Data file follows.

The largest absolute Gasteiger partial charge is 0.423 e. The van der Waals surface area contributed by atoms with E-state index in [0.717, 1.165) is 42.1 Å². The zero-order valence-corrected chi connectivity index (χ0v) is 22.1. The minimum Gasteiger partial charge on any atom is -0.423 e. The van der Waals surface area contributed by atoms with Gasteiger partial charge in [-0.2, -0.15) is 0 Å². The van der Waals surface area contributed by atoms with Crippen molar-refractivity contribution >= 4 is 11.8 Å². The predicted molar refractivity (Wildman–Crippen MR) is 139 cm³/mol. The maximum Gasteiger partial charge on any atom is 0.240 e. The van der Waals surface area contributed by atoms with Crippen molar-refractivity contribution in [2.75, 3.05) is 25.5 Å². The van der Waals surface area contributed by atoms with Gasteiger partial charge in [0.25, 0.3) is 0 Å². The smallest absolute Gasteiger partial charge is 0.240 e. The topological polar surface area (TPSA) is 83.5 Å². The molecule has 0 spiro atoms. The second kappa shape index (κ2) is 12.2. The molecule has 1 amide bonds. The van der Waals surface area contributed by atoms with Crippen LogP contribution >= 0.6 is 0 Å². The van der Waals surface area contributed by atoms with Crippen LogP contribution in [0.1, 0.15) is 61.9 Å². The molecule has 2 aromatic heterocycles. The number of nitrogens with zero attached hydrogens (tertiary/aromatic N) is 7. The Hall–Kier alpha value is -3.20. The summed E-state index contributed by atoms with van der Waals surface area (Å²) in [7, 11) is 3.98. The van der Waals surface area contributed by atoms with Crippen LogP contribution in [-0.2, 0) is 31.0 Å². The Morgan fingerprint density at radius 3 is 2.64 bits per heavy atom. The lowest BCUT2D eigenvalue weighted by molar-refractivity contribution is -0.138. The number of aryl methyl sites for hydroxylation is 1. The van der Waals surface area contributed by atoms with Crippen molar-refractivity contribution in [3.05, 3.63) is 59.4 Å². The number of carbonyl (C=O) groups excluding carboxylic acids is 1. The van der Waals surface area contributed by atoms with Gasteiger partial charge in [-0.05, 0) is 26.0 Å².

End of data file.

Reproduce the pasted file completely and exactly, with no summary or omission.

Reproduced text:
The largest absolute Gasteiger partial charge is 0.423 e. The van der Waals surface area contributed by atoms with E-state index in [0.717, 1.165) is 42.1 Å². The zero-order valence-corrected chi connectivity index (χ0v) is 22.1. The minimum Gasteiger partial charge on any atom is -0.423 e. The van der Waals surface area contributed by atoms with Gasteiger partial charge in [-0.2, -0.15) is 0 Å². The van der Waals surface area contributed by atoms with Crippen molar-refractivity contribution >= 4 is 11.8 Å². The predicted molar refractivity (Wildman–Crippen MR) is 139 cm³/mol. The maximum Gasteiger partial charge on any atom is 0.240 e. The van der Waals surface area contributed by atoms with Crippen molar-refractivity contribution in [2.75, 3.05) is 25.5 Å². The van der Waals surface area contributed by atoms with Gasteiger partial charge in [0.25, 0.3) is 0 Å². The smallest absolute Gasteiger partial charge is 0.240 e. The topological polar surface area (TPSA) is 83.5 Å². The molecule has 0 spiro atoms. The second kappa shape index (κ2) is 12.2. The molecule has 1 amide bonds. The van der Waals surface area contributed by atoms with Crippen LogP contribution >= 0.6 is 0 Å². The van der Waals surface area contributed by atoms with Crippen LogP contribution in [0.1, 0.15) is 61.9 Å². The molecule has 2 aromatic heterocycles. The number of nitrogens with zero attached hydrogens (tertiary/aromatic N) is 7. The Hall–Kier alpha value is -3.20. The summed E-state index contributed by atoms with van der Waals surface area (Å²) in [7, 11) is 3.98. The van der Waals surface area contributed by atoms with Crippen LogP contribution in [-0.2, 0) is 31.0 Å². The Morgan fingerprint density at radius 3 is 2.64 bits per heavy atom. The lowest BCUT2D eigenvalue weighted by molar-refractivity contribution is -0.138. The number of aryl methyl sites for hydroxylation is 1. The van der Waals surface area contributed by atoms with Crippen molar-refractivity contribution in [3.05, 3.63) is 59.4 Å². The number of carbonyl (C=O) groups excluding carboxylic acids is 1. The van der Waals surface area contributed by atoms with Gasteiger partial charge in [-0.05, 0) is 26.0 Å².